Bid to stay new electorates in PNG election


Papua New Guinea Supreme Court will hear an application by opposition leader Belden Namah on whether Parliament’s decision to create 13 new electorates as per the report and recommendations of the Electoral Boundaries Commission can be stayed pending a full Supreme Court interpretation at a later date.

The application seeking interim stay orders will be heard next Wednesday, 18 May.

The matter will go before a one-man bench of the Supreme Court.

Namah, in his application filed on 21 April, is asking the Supreme Court to restrain the State, the Electoral Commission and their agents from giving any force or effect to the redistribution of electorates as approved by Parliament on the 22 of March pending the hearing and determination of a section 18 application that he filed on the 10 April.

He is also asking the Supreme Court to direct that pending the hearing and determination of his section 18 application, the State and the Electoral Commission, with their agents, are required to conduct the 2022 National General Elections as though the redistribution approved by Parliament on 22 March, had not been made; that is on the basis of boundaries for the electorates to remain the same as in the 2017 national election.

Alternatively, he is asking for a stay of the decision of the National Parliament to approve the 2021 report and recommendations of the Electoral Boundaries Commission, so that conduct of the 2022 elections will be completed as though the redistribution approved by the National Parliament on March 2022 had not been made; that is on the basis of the boundaries for the Electorates remaining the same as in the 2017 national election.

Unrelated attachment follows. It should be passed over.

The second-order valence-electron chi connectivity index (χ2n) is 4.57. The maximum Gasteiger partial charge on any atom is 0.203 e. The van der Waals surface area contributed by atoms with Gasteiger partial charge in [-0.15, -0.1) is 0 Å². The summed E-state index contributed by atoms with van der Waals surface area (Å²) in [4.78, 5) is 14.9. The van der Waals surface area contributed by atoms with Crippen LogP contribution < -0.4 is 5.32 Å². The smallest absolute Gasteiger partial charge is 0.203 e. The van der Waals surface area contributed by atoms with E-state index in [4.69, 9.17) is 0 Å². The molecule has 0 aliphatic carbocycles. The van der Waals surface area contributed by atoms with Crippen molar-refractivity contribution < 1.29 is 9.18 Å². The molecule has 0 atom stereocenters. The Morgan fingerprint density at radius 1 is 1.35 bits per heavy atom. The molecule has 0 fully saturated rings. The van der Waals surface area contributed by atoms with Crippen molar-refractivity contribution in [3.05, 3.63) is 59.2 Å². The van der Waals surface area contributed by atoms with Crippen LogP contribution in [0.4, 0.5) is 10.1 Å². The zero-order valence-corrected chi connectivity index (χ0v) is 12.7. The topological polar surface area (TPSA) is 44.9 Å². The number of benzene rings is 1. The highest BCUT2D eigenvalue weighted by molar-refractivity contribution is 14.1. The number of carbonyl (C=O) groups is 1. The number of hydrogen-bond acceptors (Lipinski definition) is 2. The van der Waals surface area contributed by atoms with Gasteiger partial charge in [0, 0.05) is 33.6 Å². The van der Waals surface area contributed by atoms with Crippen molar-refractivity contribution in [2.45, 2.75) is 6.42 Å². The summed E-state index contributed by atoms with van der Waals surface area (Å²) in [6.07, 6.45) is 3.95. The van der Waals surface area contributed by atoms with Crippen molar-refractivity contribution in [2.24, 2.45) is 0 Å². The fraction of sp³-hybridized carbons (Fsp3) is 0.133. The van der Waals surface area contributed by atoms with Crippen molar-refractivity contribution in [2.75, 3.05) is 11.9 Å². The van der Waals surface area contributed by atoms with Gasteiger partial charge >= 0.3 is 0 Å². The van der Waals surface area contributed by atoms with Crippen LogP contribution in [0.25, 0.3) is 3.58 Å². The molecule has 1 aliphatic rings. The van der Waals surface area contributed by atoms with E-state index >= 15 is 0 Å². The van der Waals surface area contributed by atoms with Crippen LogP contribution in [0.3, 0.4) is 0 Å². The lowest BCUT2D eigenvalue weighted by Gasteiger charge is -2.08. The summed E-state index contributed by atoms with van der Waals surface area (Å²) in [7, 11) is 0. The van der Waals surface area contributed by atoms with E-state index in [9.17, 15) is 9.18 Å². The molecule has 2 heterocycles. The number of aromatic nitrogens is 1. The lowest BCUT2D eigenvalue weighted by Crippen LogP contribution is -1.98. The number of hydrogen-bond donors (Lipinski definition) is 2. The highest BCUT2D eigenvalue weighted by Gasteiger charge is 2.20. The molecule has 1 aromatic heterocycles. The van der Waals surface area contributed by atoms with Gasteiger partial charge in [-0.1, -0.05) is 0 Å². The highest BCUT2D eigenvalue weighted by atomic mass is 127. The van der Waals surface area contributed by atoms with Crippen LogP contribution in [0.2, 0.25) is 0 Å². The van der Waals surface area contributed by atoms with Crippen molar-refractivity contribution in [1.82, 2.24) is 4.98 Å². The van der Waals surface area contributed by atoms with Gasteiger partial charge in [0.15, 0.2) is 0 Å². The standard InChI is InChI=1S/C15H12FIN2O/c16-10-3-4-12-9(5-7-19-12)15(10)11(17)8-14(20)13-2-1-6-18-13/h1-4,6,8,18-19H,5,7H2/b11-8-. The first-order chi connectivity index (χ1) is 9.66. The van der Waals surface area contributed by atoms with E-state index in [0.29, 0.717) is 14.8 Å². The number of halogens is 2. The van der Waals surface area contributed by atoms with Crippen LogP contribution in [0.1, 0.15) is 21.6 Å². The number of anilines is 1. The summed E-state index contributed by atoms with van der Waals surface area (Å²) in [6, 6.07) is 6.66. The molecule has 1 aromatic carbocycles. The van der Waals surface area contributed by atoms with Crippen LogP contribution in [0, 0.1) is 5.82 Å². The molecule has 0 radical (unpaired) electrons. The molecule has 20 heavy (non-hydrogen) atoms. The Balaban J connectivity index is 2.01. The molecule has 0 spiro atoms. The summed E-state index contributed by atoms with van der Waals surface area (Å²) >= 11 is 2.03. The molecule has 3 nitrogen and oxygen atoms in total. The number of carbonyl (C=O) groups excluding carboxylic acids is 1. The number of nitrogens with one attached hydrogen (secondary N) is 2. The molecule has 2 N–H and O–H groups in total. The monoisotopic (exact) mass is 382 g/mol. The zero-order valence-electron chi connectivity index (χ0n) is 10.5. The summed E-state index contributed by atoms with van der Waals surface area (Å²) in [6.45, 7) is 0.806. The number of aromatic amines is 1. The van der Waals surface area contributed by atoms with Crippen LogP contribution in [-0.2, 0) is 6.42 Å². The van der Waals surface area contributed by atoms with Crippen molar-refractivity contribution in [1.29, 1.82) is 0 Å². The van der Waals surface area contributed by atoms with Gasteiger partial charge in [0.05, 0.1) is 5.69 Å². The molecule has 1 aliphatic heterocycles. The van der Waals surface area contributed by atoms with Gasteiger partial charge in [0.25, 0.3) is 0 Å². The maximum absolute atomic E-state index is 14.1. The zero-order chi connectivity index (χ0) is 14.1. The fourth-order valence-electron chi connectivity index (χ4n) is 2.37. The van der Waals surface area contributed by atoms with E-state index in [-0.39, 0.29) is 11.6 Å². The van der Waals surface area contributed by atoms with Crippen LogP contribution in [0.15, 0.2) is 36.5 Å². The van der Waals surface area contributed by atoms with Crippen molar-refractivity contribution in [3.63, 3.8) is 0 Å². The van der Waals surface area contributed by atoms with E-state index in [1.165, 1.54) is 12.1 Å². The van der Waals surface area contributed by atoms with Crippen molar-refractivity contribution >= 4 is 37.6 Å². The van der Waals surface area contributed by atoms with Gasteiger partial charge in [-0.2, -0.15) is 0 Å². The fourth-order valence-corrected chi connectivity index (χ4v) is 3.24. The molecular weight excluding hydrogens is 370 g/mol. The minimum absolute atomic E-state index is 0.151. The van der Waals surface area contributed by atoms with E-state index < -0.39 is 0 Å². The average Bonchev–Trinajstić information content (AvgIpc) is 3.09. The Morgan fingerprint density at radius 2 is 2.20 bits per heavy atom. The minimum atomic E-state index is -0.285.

The substantive section 18 application is basically seeking the full bench’s opinion and interpretation of whether an ex officio member of the Electoral Boundaries Commission and National Statistician John Igitoi’s projections on the census of population published in the report are valid under the Constitution in that his term as acting National Statistician expired in 2019.

Namah will be contending that, consequently, Igitoi’s projections are invalid in that he was not at any material time the national statistician.

Meanwhile, 43 out of the 53 registered political parties have signed an Election Code of Conduct for political parties and candidates yesterday at the Office of the Registrar of Political Parties and Candidates in Port Moresby.

The signing is to ensure that the integrity of the electoral process is maintained at all times, promote orderly conduct of elections and foster a peaceful campaign environment in the country.

The agreement between the 43 parties and the PNG Electoral Commission with the Integrity of Political Parties and Candidates Commission was to set out the principles and standards of political parties, candidates, scrutineers and supporters during the election period.

Integrity of Political Parties and Candidates Commission Chairman Rev Roger Joseph said the commission wants to see all registered political parties conduct their political activities within the existing elections laws.